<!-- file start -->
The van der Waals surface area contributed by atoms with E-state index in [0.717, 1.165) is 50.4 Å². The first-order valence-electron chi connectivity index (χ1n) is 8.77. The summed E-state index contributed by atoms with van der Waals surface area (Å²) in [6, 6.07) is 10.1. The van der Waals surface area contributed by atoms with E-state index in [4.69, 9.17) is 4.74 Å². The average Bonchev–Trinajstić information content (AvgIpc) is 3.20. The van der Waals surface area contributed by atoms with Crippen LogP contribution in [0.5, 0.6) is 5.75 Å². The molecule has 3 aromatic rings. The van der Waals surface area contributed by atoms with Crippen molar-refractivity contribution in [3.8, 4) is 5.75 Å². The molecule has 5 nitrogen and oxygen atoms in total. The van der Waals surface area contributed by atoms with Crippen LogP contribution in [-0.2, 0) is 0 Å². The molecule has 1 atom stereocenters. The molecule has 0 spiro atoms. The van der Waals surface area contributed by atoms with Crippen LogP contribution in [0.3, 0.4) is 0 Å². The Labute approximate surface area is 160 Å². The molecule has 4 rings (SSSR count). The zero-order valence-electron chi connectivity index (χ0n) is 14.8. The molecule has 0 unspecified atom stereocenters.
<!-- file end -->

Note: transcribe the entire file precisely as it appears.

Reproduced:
The van der Waals surface area contributed by atoms with E-state index in [0.717, 1.165) is 50.4 Å². The first-order valence-electron chi connectivity index (χ1n) is 8.77. The summed E-state index contributed by atoms with van der Waals surface area (Å²) in [6, 6.07) is 10.1. The van der Waals surface area contributed by atoms with E-state index in [4.69, 9.17) is 4.74 Å². The average Bonchev–Trinajstić information content (AvgIpc) is 3.20. The van der Waals surface area contributed by atoms with Crippen LogP contribution in [0.5, 0.6) is 5.75 Å². The molecule has 3 aromatic rings. The van der Waals surface area contributed by atoms with Crippen molar-refractivity contribution in [3.8, 4) is 5.75 Å². The molecule has 5 nitrogen and oxygen atoms in total. The van der Waals surface area contributed by atoms with Crippen LogP contribution in [-0.2, 0) is 0 Å². The molecule has 1 atom stereocenters. The molecule has 0 spiro atoms. The van der Waals surface area contributed by atoms with Crippen LogP contribution in [0.3, 0.4) is 0 Å². The Labute approximate surface area is 160 Å². The molecule has 4 rings (SSSR count). The zero-order valence-electron chi connectivity index (χ0n) is 14.8. The molecule has 0 unspecified atom stereocenters.